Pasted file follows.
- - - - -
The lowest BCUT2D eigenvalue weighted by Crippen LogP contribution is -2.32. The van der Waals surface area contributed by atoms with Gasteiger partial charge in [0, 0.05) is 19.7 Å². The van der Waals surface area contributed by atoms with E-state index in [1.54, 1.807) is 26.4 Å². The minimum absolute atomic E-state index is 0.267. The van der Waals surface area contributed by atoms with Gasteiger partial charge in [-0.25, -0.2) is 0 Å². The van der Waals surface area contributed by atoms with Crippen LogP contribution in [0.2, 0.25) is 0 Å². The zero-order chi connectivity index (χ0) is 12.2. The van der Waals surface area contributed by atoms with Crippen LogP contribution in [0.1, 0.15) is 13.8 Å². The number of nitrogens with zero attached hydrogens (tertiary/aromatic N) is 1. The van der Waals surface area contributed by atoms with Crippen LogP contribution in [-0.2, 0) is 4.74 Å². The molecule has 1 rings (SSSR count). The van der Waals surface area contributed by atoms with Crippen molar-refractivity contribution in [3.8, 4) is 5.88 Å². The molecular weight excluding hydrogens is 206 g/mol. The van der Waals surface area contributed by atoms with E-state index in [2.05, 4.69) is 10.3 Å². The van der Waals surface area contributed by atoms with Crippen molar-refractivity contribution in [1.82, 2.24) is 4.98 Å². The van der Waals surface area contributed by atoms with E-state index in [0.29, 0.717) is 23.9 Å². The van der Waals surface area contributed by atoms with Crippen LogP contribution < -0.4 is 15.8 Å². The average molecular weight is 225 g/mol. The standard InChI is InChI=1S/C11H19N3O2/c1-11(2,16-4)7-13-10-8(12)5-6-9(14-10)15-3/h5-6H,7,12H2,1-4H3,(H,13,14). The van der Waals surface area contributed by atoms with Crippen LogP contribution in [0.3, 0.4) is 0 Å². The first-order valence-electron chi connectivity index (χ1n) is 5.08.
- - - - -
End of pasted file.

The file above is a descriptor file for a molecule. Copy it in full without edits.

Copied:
The lowest BCUT2D eigenvalue weighted by Crippen LogP contribution is -2.32. The van der Waals surface area contributed by atoms with Gasteiger partial charge in [0, 0.05) is 19.7 Å². The van der Waals surface area contributed by atoms with E-state index in [1.54, 1.807) is 26.4 Å². The minimum absolute atomic E-state index is 0.267. The van der Waals surface area contributed by atoms with Gasteiger partial charge in [-0.25, -0.2) is 0 Å². The van der Waals surface area contributed by atoms with Crippen LogP contribution in [0.2, 0.25) is 0 Å². The zero-order chi connectivity index (χ0) is 12.2. The van der Waals surface area contributed by atoms with Crippen LogP contribution in [0.1, 0.15) is 13.8 Å². The number of nitrogens with zero attached hydrogens (tertiary/aromatic N) is 1. The van der Waals surface area contributed by atoms with Crippen LogP contribution in [-0.2, 0) is 4.74 Å². The molecule has 1 rings (SSSR count). The van der Waals surface area contributed by atoms with Crippen molar-refractivity contribution in [3.8, 4) is 5.88 Å². The molecular weight excluding hydrogens is 206 g/mol. The van der Waals surface area contributed by atoms with E-state index in [2.05, 4.69) is 10.3 Å². The van der Waals surface area contributed by atoms with Crippen molar-refractivity contribution in [1.82, 2.24) is 4.98 Å². The van der Waals surface area contributed by atoms with E-state index in [0.29, 0.717) is 23.9 Å². The van der Waals surface area contributed by atoms with Crippen LogP contribution < -0.4 is 15.8 Å². The average molecular weight is 225 g/mol. The standard InChI is InChI=1S/C11H19N3O2/c1-11(2,16-4)7-13-10-8(12)5-6-9(14-10)15-3/h5-6H,7,12H2,1-4H3,(H,13,14). The van der Waals surface area contributed by atoms with Crippen LogP contribution in [0.3, 0.4) is 0 Å². The first-order valence-electron chi connectivity index (χ1n) is 5.08.